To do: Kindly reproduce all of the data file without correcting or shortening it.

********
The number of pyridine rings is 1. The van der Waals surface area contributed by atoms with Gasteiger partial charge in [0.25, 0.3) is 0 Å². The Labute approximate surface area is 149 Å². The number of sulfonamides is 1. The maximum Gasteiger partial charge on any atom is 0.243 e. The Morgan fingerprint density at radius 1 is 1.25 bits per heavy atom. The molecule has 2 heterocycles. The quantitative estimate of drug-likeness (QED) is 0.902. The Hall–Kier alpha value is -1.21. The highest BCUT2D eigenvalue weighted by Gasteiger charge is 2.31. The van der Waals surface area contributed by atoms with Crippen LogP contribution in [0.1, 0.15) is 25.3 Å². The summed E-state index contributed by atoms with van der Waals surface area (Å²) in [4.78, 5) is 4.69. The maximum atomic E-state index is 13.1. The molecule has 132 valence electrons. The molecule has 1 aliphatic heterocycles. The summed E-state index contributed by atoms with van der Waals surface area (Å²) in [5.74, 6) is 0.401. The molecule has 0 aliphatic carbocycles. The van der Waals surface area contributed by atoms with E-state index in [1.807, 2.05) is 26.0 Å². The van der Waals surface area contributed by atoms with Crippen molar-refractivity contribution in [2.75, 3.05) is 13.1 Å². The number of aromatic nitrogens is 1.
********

The number of pyridine rings is 1. The van der Waals surface area contributed by atoms with Gasteiger partial charge in [0.25, 0.3) is 0 Å². The Labute approximate surface area is 149 Å². The number of sulfonamides is 1. The maximum Gasteiger partial charge on any atom is 0.243 e. The Morgan fingerprint density at radius 1 is 1.25 bits per heavy atom. The molecule has 2 heterocycles. The quantitative estimate of drug-likeness (QED) is 0.902. The Hall–Kier alpha value is -1.21. The highest BCUT2D eigenvalue weighted by Gasteiger charge is 2.31. The van der Waals surface area contributed by atoms with Crippen LogP contribution in [0.1, 0.15) is 25.3 Å². The summed E-state index contributed by atoms with van der Waals surface area (Å²) in [4.78, 5) is 4.69. The maximum atomic E-state index is 13.1. The molecule has 132 valence electrons. The molecule has 1 aliphatic heterocycles. The summed E-state index contributed by atoms with van der Waals surface area (Å²) in [5.74, 6) is 0.401. The molecule has 0 aliphatic carbocycles. The van der Waals surface area contributed by atoms with E-state index in [1.807, 2.05) is 26.0 Å². The van der Waals surface area contributed by atoms with Crippen molar-refractivity contribution in [2.75, 3.05) is 13.1 Å². The number of aromatic nitrogens is 1.